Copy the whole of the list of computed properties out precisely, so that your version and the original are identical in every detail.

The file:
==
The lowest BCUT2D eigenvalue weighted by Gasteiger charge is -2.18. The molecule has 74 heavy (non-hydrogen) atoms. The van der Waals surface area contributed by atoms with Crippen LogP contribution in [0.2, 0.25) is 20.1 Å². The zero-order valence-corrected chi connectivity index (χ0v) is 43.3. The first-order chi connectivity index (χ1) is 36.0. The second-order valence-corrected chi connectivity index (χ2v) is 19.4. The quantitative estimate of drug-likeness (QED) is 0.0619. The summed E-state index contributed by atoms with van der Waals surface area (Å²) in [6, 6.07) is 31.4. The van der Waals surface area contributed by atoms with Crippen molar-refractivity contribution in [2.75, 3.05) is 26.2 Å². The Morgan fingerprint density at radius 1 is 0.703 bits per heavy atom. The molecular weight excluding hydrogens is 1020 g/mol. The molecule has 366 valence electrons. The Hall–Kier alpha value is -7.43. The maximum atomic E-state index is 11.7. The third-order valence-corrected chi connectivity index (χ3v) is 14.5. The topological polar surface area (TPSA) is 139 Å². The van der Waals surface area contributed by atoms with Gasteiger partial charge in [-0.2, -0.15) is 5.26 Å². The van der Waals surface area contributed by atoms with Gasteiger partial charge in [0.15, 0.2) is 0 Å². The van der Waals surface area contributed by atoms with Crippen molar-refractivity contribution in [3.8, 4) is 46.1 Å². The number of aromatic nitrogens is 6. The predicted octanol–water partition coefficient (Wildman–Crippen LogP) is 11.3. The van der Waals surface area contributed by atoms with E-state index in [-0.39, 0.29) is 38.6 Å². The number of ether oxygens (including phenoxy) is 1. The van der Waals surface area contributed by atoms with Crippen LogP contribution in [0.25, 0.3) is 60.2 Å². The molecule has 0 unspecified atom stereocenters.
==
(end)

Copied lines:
The lowest BCUT2D eigenvalue weighted by Gasteiger charge is -2.18. The molecule has 74 heavy (non-hydrogen) atoms. The van der Waals surface area contributed by atoms with Crippen LogP contribution in [0.2, 0.25) is 20.1 Å². The zero-order valence-corrected chi connectivity index (χ0v) is 43.3. The first-order chi connectivity index (χ1) is 36.0. The second-order valence-corrected chi connectivity index (χ2v) is 19.4. The quantitative estimate of drug-likeness (QED) is 0.0619. The summed E-state index contributed by atoms with van der Waals surface area (Å²) in [6, 6.07) is 31.4. The van der Waals surface area contributed by atoms with Crippen molar-refractivity contribution in [2.75, 3.05) is 26.2 Å². The Morgan fingerprint density at radius 1 is 0.703 bits per heavy atom. The molecular weight excluding hydrogens is 1020 g/mol. The molecule has 366 valence electrons. The Hall–Kier alpha value is -7.43. The maximum atomic E-state index is 11.7. The third-order valence-corrected chi connectivity index (χ3v) is 14.5. The topological polar surface area (TPSA) is 139 Å². The van der Waals surface area contributed by atoms with Gasteiger partial charge in [-0.2, -0.15) is 5.26 Å². The van der Waals surface area contributed by atoms with Gasteiger partial charge in [0.15, 0.2) is 0 Å². The van der Waals surface area contributed by atoms with Crippen molar-refractivity contribution in [3.8, 4) is 46.1 Å². The number of aromatic nitrogens is 6. The predicted octanol–water partition coefficient (Wildman–Crippen LogP) is 11.3. The van der Waals surface area contributed by atoms with E-state index in [-0.39, 0.29) is 38.6 Å². The number of ether oxygens (including phenoxy) is 1. The van der Waals surface area contributed by atoms with Crippen LogP contribution in [0.25, 0.3) is 60.2 Å². The molecule has 0 unspecified atom stereocenters.